Mercenary Kings: Crowdfunding as a Tool to Increase the Visibility of a Game
The greatest benefit of a crowdfunding campaign is not always financial in nature. This is what discovered Tribute Games when they launched a campaign for Mercenary Kings.
- Project name: Mercenary Kings
- Production/project type: video game (PC, PS4)
- Financing period: from August 14 to September 13, 2012
- Funds requested: US$75,000
- Funds raised: over US$116,000
- Number of contributors: 3,880
- Average contribution: $30
- Company: Tribute Games
Tribute Games is an independent video game studio located in Montréal. The team composed of former Ubisoft, Gameloft and Eidos studio developers creates retro-looking games inspired from the 8-bit and 16-bit eras.
After launching Wizorb in 2011, the start-up began developing Mercenary Kings, a 2D action game in which up to four players embody a team of mercenaries who have a huge arsenal at their disposal to free a tropical island.
The funding campaign
Tribute Games’ initial intention was to be self-sufficient through the investment of personal savings and a few subsidies. The success experienced by the Double Fine studio on Kickstarter, a platform that was still new at the time, however convinced the team to try its luck with crowdfunding.
“We are developers and financing was therefore not our forte,” recalls Jean-François Major, vice-president and cofounder of Tribute Games. The Mercenary Kings campaign nevertheless enabled the company to raise $116,000, well more than the initial goal set at $75,000.
“That was a good amount but it wasn’t enough to pay me a decent salary,” states the cofounder. The studio however had access to more funding once it had launched its game on the Steam Early Access platform.
“It enabled us not only to start selling the game even though it was only 60% complete, but also to offer something to our Kickstarter investors close to the dates that we had promised,” adds the VP.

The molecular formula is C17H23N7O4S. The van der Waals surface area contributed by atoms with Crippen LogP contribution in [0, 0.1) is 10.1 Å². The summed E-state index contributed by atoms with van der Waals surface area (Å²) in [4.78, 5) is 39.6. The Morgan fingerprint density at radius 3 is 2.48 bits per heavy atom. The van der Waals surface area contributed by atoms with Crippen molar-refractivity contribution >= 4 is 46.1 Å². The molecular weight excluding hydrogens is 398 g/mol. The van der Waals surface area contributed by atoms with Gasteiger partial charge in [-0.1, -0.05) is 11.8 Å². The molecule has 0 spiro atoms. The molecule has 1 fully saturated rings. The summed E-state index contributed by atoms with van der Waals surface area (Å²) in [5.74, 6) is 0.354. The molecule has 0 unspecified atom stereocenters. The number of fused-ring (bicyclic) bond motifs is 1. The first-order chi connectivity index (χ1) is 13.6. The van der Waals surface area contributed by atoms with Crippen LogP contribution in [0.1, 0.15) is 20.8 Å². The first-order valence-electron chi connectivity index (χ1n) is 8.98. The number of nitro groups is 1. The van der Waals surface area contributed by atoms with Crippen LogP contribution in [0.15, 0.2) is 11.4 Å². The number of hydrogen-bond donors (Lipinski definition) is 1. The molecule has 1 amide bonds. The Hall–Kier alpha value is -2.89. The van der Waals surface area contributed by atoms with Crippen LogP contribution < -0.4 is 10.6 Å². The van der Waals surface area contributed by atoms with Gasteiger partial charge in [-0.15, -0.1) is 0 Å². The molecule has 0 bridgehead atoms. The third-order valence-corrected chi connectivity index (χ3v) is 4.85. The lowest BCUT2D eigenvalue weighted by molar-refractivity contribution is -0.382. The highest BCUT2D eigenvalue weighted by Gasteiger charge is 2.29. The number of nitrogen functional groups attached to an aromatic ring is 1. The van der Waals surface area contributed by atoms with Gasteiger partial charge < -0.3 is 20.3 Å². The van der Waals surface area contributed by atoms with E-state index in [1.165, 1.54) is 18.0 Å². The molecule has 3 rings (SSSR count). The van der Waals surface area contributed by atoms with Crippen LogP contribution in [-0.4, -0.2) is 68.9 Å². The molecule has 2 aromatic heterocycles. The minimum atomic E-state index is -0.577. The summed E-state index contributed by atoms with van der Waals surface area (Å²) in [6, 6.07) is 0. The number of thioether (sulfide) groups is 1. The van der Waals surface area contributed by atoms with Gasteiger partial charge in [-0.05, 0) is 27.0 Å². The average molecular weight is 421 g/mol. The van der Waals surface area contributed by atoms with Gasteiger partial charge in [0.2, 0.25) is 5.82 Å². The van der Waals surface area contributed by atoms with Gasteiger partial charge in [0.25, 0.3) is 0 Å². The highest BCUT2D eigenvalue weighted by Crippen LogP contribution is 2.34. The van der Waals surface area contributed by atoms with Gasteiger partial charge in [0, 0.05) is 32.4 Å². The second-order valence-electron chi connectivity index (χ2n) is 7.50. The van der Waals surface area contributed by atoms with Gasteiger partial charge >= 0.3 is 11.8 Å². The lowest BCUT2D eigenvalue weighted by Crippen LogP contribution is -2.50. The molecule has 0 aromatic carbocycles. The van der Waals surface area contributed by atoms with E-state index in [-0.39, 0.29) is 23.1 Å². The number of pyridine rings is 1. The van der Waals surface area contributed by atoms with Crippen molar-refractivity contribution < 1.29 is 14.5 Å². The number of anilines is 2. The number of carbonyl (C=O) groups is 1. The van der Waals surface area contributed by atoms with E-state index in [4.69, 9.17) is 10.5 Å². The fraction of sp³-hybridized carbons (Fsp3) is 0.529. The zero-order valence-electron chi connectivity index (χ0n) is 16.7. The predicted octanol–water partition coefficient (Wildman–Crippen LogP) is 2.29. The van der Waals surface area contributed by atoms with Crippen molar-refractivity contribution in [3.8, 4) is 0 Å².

Putting the gains back into perspective
Although $116,000 represented a hefty sum, Tribute Games realized that it quickly racked up the expenses. “Kickstarter takes a share, so does Amazon, there are taxes to pay and rewards to issue,” explains Mr. Major.
The team had had the foresight to put some money aside by limiting the offer of physical rewards to major investors only, but the operation nevertheless required time and money. “We had also underestimated our delivery costs,” points out the developer.
Being discovered by Sony through crowdfunding
However, the greatest benefit of the crowdfunding campaign was not financial in nature.
“During the Kickstarter campaign, we were approached by Sony, who was really interested in our games,” explains Mr. Major.
“At the time, the PlayStation 4 console had not even yet been announced and they asked us if we wanted to offer Mercenary Kings on it. We were even provided with a PlayStation 4 development kit. It was a great display of confidence on their part,” he adds.
The crowdfunding campaign enabled Mercenary Kings to become one of the top titles available through Sony’s new console and the Japanese company even invited the studio to attend the Electronic Entertainment Expo (E3) in Los Angeles and present its game during a press conference.
“It’s the best form of visibility that we could be offered,” claims Jean-François Major. The timing of this visibility was perfect seeing that, at the time, the studio had just made the decision to cut down on its marketing expenses to focus on producing a quality game.
Things to consider for a future campaign
Tribute Games has since launched two other titles without however resorting to crowdfunding. “They were smaller games and we were less comfortable with the idea of running a campaign to fund them,” acknowledges Mr. Major. “Also, Mercenary Kings had experienced a great deal of success and we therefore didn’t need to resort to external funding.”
Tribute Games’ cofounder is however not closed to the idea of eventually running a new campaign. “Kickstarter is a fantastic platform for testing the market,” he claims. “Instead of running the risk of spending two years developing a game, you can prepare a small-scale prototype and quickly launch a campaign. If people are not interested and things don’t work out, you haven’t invested a whole lot of money to find out,” estimates the developer.
He contends that a funding campaign also represents a good form of marketing. The studio has the opportunity to talk about its game and investors in turn become brand ambassadors.
Among the things that Tribute Games would like to focus on during a future campaign, Jean-François Major points out the importance of effectively managing investors’ expectations by conveying a clear and honest message as well as carefully thought out ideas.